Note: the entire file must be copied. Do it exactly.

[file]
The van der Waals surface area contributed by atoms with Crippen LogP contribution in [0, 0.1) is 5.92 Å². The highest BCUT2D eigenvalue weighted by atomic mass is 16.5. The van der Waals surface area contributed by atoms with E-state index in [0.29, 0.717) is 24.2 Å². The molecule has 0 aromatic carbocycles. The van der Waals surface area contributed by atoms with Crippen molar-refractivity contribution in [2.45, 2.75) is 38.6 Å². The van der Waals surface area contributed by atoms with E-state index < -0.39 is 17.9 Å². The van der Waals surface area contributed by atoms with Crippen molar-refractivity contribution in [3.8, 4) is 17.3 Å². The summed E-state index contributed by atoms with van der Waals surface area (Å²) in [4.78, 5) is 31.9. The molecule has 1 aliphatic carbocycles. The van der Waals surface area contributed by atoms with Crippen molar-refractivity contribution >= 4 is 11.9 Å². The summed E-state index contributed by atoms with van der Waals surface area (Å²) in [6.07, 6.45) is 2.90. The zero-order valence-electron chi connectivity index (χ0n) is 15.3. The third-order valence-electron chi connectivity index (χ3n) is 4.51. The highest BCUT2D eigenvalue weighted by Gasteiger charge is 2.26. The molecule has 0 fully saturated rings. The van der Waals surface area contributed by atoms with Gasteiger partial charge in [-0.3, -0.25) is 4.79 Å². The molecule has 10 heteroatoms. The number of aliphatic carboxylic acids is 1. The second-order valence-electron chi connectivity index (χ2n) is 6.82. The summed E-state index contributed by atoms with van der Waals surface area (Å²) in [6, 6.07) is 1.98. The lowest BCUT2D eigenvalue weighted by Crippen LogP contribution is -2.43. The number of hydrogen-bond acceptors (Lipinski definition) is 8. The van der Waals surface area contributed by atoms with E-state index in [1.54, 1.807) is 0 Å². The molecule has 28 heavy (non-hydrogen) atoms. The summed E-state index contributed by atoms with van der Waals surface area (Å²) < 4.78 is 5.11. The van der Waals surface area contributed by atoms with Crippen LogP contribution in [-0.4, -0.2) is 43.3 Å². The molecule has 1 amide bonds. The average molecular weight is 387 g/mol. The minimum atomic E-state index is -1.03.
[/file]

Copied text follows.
The van der Waals surface area contributed by atoms with Crippen LogP contribution in [0, 0.1) is 5.92 Å². The highest BCUT2D eigenvalue weighted by atomic mass is 16.5. The van der Waals surface area contributed by atoms with E-state index in [0.29, 0.717) is 24.2 Å². The molecule has 0 aromatic carbocycles. The van der Waals surface area contributed by atoms with Crippen molar-refractivity contribution in [2.45, 2.75) is 38.6 Å². The van der Waals surface area contributed by atoms with E-state index < -0.39 is 17.9 Å². The van der Waals surface area contributed by atoms with Crippen molar-refractivity contribution in [3.8, 4) is 17.3 Å². The summed E-state index contributed by atoms with van der Waals surface area (Å²) in [4.78, 5) is 31.9. The molecule has 1 aliphatic carbocycles. The van der Waals surface area contributed by atoms with Crippen molar-refractivity contribution >= 4 is 11.9 Å². The summed E-state index contributed by atoms with van der Waals surface area (Å²) in [6.07, 6.45) is 2.90. The zero-order valence-electron chi connectivity index (χ0n) is 15.3. The third-order valence-electron chi connectivity index (χ3n) is 4.51. The highest BCUT2D eigenvalue weighted by Gasteiger charge is 2.26. The molecule has 0 fully saturated rings. The van der Waals surface area contributed by atoms with Gasteiger partial charge in [-0.3, -0.25) is 4.79 Å². The molecule has 10 heteroatoms. The number of aliphatic carboxylic acids is 1. The second-order valence-electron chi connectivity index (χ2n) is 6.82. The summed E-state index contributed by atoms with van der Waals surface area (Å²) in [6, 6.07) is 1.98. The lowest BCUT2D eigenvalue weighted by Crippen LogP contribution is -2.43. The number of hydrogen-bond acceptors (Lipinski definition) is 8. The van der Waals surface area contributed by atoms with E-state index in [1.54, 1.807) is 0 Å². The molecule has 28 heavy (non-hydrogen) atoms. The summed E-state index contributed by atoms with van der Waals surface area (Å²) < 4.78 is 5.11. The van der Waals surface area contributed by atoms with Crippen LogP contribution in [-0.4, -0.2) is 43.3 Å². The molecule has 1 amide bonds. The average molecular weight is 387 g/mol. The minimum atomic E-state index is -1.03.